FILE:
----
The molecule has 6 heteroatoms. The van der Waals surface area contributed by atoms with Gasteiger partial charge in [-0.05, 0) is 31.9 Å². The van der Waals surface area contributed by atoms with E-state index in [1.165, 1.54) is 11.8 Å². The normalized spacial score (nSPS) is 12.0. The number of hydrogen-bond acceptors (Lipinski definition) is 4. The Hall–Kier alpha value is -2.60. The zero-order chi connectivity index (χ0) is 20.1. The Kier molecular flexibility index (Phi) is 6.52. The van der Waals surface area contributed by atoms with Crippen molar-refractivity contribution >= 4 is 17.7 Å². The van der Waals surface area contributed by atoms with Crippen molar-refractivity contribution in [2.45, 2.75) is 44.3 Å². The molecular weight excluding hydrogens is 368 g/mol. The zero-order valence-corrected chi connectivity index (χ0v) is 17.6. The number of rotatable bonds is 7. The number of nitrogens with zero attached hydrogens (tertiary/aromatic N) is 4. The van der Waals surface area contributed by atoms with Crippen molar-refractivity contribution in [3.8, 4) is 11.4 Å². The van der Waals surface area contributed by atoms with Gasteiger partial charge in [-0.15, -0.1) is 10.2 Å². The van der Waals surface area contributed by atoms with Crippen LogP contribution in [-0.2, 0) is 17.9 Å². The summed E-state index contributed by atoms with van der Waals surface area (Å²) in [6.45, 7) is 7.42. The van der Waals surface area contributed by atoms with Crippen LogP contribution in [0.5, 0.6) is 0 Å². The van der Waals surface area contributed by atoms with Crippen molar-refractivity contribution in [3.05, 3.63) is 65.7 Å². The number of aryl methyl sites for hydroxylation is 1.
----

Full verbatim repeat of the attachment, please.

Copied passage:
The molecule has 6 heteroatoms. The van der Waals surface area contributed by atoms with Gasteiger partial charge in [-0.05, 0) is 31.9 Å². The van der Waals surface area contributed by atoms with E-state index in [1.165, 1.54) is 11.8 Å². The normalized spacial score (nSPS) is 12.0. The number of hydrogen-bond acceptors (Lipinski definition) is 4. The Hall–Kier alpha value is -2.60. The zero-order chi connectivity index (χ0) is 20.1. The Kier molecular flexibility index (Phi) is 6.52. The van der Waals surface area contributed by atoms with Crippen molar-refractivity contribution >= 4 is 17.7 Å². The van der Waals surface area contributed by atoms with Crippen molar-refractivity contribution in [2.45, 2.75) is 44.3 Å². The molecular weight excluding hydrogens is 368 g/mol. The zero-order valence-corrected chi connectivity index (χ0v) is 17.6. The number of rotatable bonds is 7. The number of nitrogens with zero attached hydrogens (tertiary/aromatic N) is 4. The van der Waals surface area contributed by atoms with Crippen molar-refractivity contribution in [3.8, 4) is 11.4 Å². The van der Waals surface area contributed by atoms with Gasteiger partial charge in [-0.15, -0.1) is 10.2 Å². The van der Waals surface area contributed by atoms with Crippen LogP contribution in [-0.2, 0) is 17.9 Å². The summed E-state index contributed by atoms with van der Waals surface area (Å²) in [6.45, 7) is 7.42. The van der Waals surface area contributed by atoms with Crippen LogP contribution in [0.5, 0.6) is 0 Å². The van der Waals surface area contributed by atoms with Crippen molar-refractivity contribution in [3.05, 3.63) is 65.7 Å². The number of aryl methyl sites for hydroxylation is 1.